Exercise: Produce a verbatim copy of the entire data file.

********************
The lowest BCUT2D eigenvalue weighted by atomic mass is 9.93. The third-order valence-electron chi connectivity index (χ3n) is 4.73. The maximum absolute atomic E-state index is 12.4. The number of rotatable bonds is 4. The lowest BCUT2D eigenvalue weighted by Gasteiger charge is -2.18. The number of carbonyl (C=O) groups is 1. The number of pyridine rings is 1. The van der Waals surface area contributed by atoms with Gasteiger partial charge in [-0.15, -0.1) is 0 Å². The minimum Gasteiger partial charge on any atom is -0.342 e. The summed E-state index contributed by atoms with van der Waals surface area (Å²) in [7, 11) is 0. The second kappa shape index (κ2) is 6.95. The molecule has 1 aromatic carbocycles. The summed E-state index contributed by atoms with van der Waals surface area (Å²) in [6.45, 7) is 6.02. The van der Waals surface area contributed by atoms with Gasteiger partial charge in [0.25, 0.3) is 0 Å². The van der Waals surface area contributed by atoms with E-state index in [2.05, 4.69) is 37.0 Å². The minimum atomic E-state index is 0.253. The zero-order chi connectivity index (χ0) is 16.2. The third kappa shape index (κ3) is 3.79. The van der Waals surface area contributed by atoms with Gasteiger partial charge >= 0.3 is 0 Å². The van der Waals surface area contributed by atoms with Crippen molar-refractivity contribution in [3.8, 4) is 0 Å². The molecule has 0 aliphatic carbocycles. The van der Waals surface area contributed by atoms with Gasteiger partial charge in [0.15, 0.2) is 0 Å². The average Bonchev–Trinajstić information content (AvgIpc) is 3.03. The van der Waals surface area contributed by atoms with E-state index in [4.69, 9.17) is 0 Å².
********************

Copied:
The lowest BCUT2D eigenvalue weighted by atomic mass is 9.93. The third-order valence-electron chi connectivity index (χ3n) is 4.73. The maximum absolute atomic E-state index is 12.4. The number of rotatable bonds is 4. The lowest BCUT2D eigenvalue weighted by Gasteiger charge is -2.18. The number of carbonyl (C=O) groups is 1. The number of pyridine rings is 1. The van der Waals surface area contributed by atoms with Gasteiger partial charge in [-0.15, -0.1) is 0 Å². The minimum Gasteiger partial charge on any atom is -0.342 e. The summed E-state index contributed by atoms with van der Waals surface area (Å²) in [7, 11) is 0. The second kappa shape index (κ2) is 6.95. The molecule has 1 aromatic carbocycles. The summed E-state index contributed by atoms with van der Waals surface area (Å²) in [6.45, 7) is 6.02. The van der Waals surface area contributed by atoms with Gasteiger partial charge in [0.25, 0.3) is 0 Å². The van der Waals surface area contributed by atoms with E-state index in [2.05, 4.69) is 37.0 Å². The minimum atomic E-state index is 0.253. The zero-order chi connectivity index (χ0) is 16.2. The third kappa shape index (κ3) is 3.79. The van der Waals surface area contributed by atoms with Gasteiger partial charge >= 0.3 is 0 Å². The van der Waals surface area contributed by atoms with Crippen molar-refractivity contribution in [3.8, 4) is 0 Å². The molecule has 0 aliphatic carbocycles. The van der Waals surface area contributed by atoms with Gasteiger partial charge in [0.15, 0.2) is 0 Å². The average Bonchev–Trinajstić information content (AvgIpc) is 3.03. The van der Waals surface area contributed by atoms with E-state index in [4.69, 9.17) is 0 Å².